#​319 — December 21, 2022

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The Best of React Status in 2022

This is the final issue of the year (we're back on January 4, 2023) so we're revisiting the most popular items of 2022. We've covered the main top items but with some breakdowns of other content too (e.g. videos). We hope you have a fantastic holiday season.
Peter Cooper, your editor

1: A Visual Guide to useEffect — Curiously, the most popular link came in the very first React Status of 2022. The author had created a series of Visual Guide to React Rendering posts (such as those on useMemo and props for example) and here he turned his attention to useEffect. There's also a visualization of how first class functions work if you want more.

Alex Sidorenko

2: Can We All Just Admit React Hooks Were a Bad Idea? — The second most popular item was a 'quick link' but the topic was controversial enough to get a lot of people talking! Amy makes the (well presented!) argument that 'React hooks were a bad idea.' Like it or loathe it, you'll certainly walk away with opinions of your own.

Amy Blankenship

The State Of Notifications Report - User Preferences — What is preventing us from designing a notification system that facilitates a better experience? Nobody wants to receive marketing notifications, but they are upset if they miss important notifications. We can do better.

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3: React Libraries for 2022 — The React ecosystem has become so big that the problem is more one of being spoilt for choice than not having what you need. If you're selecting libraries for a new project, this list (which Robin has updated over the years) remains useful. Hopefully we'll see a 2023 version!

Robin Wieruch

4: Why React Contexts Are Great (and Why We Didn't Use Them) — Something can be good, but also not a great fit for every project. Allen explains where his team ran into problems with useContext.

Allen Janyska

5: Look for These React Trends in 2022 — At the start of the year, the author took a look at what he felt would be important in 2022. He did a pretty good job with Remix, server-side rendering, concurrent rendering, and behaviour testing all being much discussed topics through the year. Do a 2023 version, Chak!

Chak Shun Yu

✍️ We like posts that speculate about the future, look to growing trends, etc. so if you write anything like that about React, let us know.

🛠 Top Code and Tools

Cloudscape: A React Component Design System from AWS — Built for and used by Amazon Web Services, you currently get 69 components covering all the usual bases, opinionated guides to design best practices, and lots of demos.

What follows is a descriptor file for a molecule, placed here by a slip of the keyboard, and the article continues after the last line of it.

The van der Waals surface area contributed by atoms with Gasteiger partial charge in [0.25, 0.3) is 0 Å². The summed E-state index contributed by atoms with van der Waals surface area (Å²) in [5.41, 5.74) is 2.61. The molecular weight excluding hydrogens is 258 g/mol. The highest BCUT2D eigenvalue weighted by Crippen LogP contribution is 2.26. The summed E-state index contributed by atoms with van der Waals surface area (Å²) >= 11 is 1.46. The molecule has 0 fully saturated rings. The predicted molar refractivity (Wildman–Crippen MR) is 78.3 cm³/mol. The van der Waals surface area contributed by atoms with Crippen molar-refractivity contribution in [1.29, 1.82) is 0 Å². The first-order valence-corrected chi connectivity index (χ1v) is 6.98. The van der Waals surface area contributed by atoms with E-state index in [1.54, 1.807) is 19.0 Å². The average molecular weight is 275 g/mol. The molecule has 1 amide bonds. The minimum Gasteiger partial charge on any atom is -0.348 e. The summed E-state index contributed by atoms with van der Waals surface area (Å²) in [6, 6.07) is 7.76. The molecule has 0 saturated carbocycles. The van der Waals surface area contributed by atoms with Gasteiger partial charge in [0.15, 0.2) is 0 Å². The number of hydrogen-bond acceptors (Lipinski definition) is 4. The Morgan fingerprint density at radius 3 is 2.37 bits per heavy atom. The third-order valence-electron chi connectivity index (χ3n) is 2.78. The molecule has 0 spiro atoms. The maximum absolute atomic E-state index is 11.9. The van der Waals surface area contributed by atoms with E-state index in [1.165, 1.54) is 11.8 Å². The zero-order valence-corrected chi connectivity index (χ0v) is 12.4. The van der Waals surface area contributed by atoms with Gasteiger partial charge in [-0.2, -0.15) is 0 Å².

Amazon Web Services

React Admin 4.x: An Admin Panel for B2B Applications — A framework for building browser-based ‘admin’ apps on the backend of your choice (REST, GraphQL, etc. or you can write your own adapter). There’s a demo if you want to see it live. MIT licensed, but does have a professional version too if support is required. GitHub repo.


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Awesome React Components: A Curated List of.. Components — A thorough (and frequently updated) compilation of just over 500 components in all sorts of categories from rich text editors and menus to trees and the perennial date picker.


Playwright Can Now Test React, Vue.js or Svelte ComponentsPlaywright, Microsoft’s browser control library which “enables reliable end-to-end testing for modern web apps”, took an interesting step outside of its usual neighbourhood this year.


react-use: A Large Collection of Useful Hooks — A real grab bag covering things from tracking battery state and geolocation to setting favicons, debouncing, and playing videos.

Va Da

React Render Tracker: Discover Performance Issues Around Unintended Re-renders — A tool that presents the differences in component tree state over time so you can investigate what’s going on a little better.

Roman Dvornov

Plasmo: 'It's Like Next.js for Browser Extensions' — A React and TypeScript oriented framework for building your own browser extensions complete with live-reloading, automated deployment to the main extensions marketplaces, and more.


You Focus on Code. Zigi Handles Your Workflow, Right from Slack — Zigi handles your day-to-day tasks from Jira & GitHub, and sends you actionable updates only when they’re relevant to you.

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react-float-menu: A Draggable, Smart Menu
Prabhu Murthy

Rodal 2.0: A React Modal with Animations

<ClickToComponent />: Instant Access to Component Source Code
Eric Clemmons

📺 Top Videos

▶  10 React Anti-Patterns to Avoid — A well presented 8-minute video that quickly goes through a variety of approaches to reconsider (or at least think twice about.)


▶  Goodbye, useEffect? David Khourshid's Presentation at ReactathonStately founder David Khourshid makes the case for using event handlers and state machines to simplify effects in React apps rather than using useEffect which many developers struggle with.

David Khourshid



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